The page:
Raúl Alfonsín, 82
Former President of Argentina Raúl Alfonsín Dies at 82
Thursday, April 2, 2009
Raúl Alfonsín, 82, a former human rights advocate who presided over Argentina's return to democracy from military dictatorship and later resigned amid economic chaos, died March 31 in Buenos Aires of lung cancer.
Mr. Alfonsín was elected president in 1983 as the candidate of the Radical Civic Union. Five days after taking office, he ordered the trial of military leaders who were responsible for thousands of kidnappings and killings during the 1976-83 dictatorship. Leaders of guerrilla movements were also ordered to face trial.
He created a commission made up of intellectuals such as Nobel Prize winner Alfonso Perez Esquivel and writer Ernesto Sabato to investigate the crimes. The commission issued a report called "Nunca Mas" ("Never Again") that counted about 10,000 slayings. Human rights organizations such as the Mothers of Plaza de Mayo say as many as 30,000 people were killed during the dictatorship.
During Mr. Alfonsín's presidency, there were three attempted military coups, labor unrest, budget deficits, unstable currencies and hyperinflation. Economic chaos forced him to resign in July 1989, five months before his term was to end. His successor was Carlos Menem, from the opposition Peronist Party.
"All of those who are holding a public post aspire to be able to walk in the streets afterwards without any problem," Supreme Court Judge Raul Zaffaroni wrote in the newspaper Critica de la Argentina in October. "Alfonsín is the only ex-president who can walk the streets at ease."
Raúl Ricardo Alfonsín was born March 12, 1927, in the town of Chascomus, south of Buenos Aires. A lawyer, he was a founder of the Human Rights Permanent Assembly, which condemned the rights violations of the 1970s. After the 1976 coup, Alfonsín volunteered to represent relatives of people who were kidnapped by the military junta.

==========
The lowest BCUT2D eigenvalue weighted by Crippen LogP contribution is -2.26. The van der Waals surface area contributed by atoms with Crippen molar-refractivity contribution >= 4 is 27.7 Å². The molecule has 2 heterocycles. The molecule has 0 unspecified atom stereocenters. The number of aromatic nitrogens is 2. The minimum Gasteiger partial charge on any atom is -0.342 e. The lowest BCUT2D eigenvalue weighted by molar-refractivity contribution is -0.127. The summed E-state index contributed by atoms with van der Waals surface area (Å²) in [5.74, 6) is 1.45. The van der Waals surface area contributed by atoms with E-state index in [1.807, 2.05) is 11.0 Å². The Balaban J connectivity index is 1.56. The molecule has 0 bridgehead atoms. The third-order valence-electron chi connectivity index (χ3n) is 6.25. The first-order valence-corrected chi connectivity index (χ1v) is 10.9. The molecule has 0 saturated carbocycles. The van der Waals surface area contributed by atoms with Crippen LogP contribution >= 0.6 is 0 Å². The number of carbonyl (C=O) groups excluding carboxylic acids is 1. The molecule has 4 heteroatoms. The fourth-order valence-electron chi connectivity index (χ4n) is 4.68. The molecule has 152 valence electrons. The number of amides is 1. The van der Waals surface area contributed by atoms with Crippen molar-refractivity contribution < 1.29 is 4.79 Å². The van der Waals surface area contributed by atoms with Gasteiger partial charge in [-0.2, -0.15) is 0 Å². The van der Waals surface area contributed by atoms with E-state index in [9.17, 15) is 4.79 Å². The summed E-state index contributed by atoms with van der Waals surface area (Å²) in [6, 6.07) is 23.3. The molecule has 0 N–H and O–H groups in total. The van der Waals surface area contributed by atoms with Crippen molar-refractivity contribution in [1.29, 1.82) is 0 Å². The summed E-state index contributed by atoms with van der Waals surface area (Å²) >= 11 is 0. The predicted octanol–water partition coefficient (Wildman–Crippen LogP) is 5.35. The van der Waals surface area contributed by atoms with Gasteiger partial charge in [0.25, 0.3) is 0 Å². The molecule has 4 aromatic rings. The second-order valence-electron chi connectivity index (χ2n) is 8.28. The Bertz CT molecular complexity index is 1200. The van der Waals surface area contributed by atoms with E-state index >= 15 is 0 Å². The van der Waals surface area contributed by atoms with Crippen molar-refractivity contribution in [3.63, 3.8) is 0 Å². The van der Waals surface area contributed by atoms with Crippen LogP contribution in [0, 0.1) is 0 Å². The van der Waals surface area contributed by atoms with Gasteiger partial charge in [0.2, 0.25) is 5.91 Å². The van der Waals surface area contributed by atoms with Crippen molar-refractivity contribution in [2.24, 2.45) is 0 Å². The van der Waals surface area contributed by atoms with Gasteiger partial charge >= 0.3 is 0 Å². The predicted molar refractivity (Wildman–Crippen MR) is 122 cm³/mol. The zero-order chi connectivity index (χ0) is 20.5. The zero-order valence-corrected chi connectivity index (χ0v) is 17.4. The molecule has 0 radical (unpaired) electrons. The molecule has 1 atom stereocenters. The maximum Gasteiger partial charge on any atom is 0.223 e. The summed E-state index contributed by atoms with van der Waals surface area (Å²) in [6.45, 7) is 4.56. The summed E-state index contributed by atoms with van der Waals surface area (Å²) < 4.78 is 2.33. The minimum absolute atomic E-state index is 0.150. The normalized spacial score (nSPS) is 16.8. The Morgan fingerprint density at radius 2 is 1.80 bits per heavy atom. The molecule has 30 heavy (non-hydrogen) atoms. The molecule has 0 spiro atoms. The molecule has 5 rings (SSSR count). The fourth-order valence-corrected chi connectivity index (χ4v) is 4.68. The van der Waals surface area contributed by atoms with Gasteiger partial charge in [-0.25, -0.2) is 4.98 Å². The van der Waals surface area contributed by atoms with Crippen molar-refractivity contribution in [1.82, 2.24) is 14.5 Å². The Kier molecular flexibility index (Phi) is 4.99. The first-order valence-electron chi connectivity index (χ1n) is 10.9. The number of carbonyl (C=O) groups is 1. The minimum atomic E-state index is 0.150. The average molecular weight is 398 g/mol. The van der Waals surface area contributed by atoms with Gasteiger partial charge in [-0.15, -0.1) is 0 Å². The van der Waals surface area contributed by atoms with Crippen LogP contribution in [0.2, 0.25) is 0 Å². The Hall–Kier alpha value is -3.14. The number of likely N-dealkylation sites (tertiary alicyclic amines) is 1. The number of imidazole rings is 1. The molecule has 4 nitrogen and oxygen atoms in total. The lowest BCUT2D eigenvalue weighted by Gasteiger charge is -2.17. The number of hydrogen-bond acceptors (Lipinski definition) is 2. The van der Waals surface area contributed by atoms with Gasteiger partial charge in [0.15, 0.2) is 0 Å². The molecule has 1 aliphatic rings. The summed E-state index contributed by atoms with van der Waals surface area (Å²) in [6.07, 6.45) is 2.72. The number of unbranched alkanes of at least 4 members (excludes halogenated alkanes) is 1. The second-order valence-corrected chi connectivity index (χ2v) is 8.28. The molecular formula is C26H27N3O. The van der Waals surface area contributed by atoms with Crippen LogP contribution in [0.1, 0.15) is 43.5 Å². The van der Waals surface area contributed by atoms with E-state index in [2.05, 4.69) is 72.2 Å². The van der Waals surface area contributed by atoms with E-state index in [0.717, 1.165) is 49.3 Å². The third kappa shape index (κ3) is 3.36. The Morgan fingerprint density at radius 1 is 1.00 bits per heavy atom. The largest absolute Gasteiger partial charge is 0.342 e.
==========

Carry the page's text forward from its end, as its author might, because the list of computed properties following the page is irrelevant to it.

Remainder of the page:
In 1985, during his presidency, junta leaders Jorge Rafael Videla, Emilio Massera and Orlando Agosti were convicted of charges ranging from human rights violations to murder and received sentences ranging from four years to life in prison.
Under pressure from military officials unhappy with the trials, Alfonsín persuaded Congress to pass bills that limited the period during which charges could be brought and specified that only senior officials could face charges. In 2005, the Supreme Court declared the laws unconstitutional.
In 1985, Mr. Alfonsín and Brazilian President Jose Sarney took the first steps to create the Mercosur trade bloc. The bloc also includes Paraguay and Uruguay.
Mr. Alfonsín's government was marred by confrontations with organized labor movements. The General Labor Confederation, Argentina's biggest union umbrella group, staged 13 national strikes to back claims for higher wages when a weakening currency led inflation to accelerate. In 1989, consumer prices rose by more than 5,000 percent.
His economic plan included the creation of a currency, the austral, in 1985. The currency collapsed after government overspending caused prices to spiral and production to slump.
Mr. Alfonsín's resignation meant he was unable to achieve his goal of being the first elected president in four decades to complete his six-year term. Yet, even his departure made democratic history, marking the first time in more than 60 years that an elected Argentine president handed over power to a successor from another party.
He is survived by his wife, María Lorenza, and six children.